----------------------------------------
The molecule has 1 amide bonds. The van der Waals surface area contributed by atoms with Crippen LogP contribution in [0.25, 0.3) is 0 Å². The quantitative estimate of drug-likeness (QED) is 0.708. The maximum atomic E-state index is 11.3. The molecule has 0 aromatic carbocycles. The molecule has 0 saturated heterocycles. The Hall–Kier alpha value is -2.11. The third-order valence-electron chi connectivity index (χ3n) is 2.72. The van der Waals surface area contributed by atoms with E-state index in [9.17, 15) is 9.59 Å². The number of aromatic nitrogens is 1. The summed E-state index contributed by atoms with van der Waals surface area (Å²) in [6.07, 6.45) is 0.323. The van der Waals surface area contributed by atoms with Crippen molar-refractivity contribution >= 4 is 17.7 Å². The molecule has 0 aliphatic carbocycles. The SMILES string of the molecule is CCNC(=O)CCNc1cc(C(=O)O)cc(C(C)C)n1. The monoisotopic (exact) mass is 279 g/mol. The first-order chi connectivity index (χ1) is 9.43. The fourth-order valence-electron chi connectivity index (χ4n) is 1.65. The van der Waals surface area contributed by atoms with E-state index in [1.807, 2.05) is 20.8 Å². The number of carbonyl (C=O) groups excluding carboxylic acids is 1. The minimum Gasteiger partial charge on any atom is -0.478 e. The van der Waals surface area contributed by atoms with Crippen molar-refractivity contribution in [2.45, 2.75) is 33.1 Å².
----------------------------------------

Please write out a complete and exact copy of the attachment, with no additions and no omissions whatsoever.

The molecule has 1 amide bonds. The van der Waals surface area contributed by atoms with Crippen LogP contribution in [0.25, 0.3) is 0 Å². The quantitative estimate of drug-likeness (QED) is 0.708. The maximum atomic E-state index is 11.3. The molecule has 0 aromatic carbocycles. The molecule has 0 saturated heterocycles. The Hall–Kier alpha value is -2.11. The third-order valence-electron chi connectivity index (χ3n) is 2.72. The van der Waals surface area contributed by atoms with E-state index in [9.17, 15) is 9.59 Å². The number of aromatic nitrogens is 1. The summed E-state index contributed by atoms with van der Waals surface area (Å²) in [6.07, 6.45) is 0.323. The van der Waals surface area contributed by atoms with Crippen molar-refractivity contribution >= 4 is 17.7 Å². The molecule has 0 aliphatic carbocycles. The SMILES string of the molecule is CCNC(=O)CCNc1cc(C(=O)O)cc(C(C)C)n1. The monoisotopic (exact) mass is 279 g/mol. The first-order chi connectivity index (χ1) is 9.43. The fourth-order valence-electron chi connectivity index (χ4n) is 1.65. The van der Waals surface area contributed by atoms with E-state index in [1.807, 2.05) is 20.8 Å². The number of carbonyl (C=O) groups excluding carboxylic acids is 1. The minimum Gasteiger partial charge on any atom is -0.478 e. The van der Waals surface area contributed by atoms with Crippen molar-refractivity contribution in [2.45, 2.75) is 33.1 Å².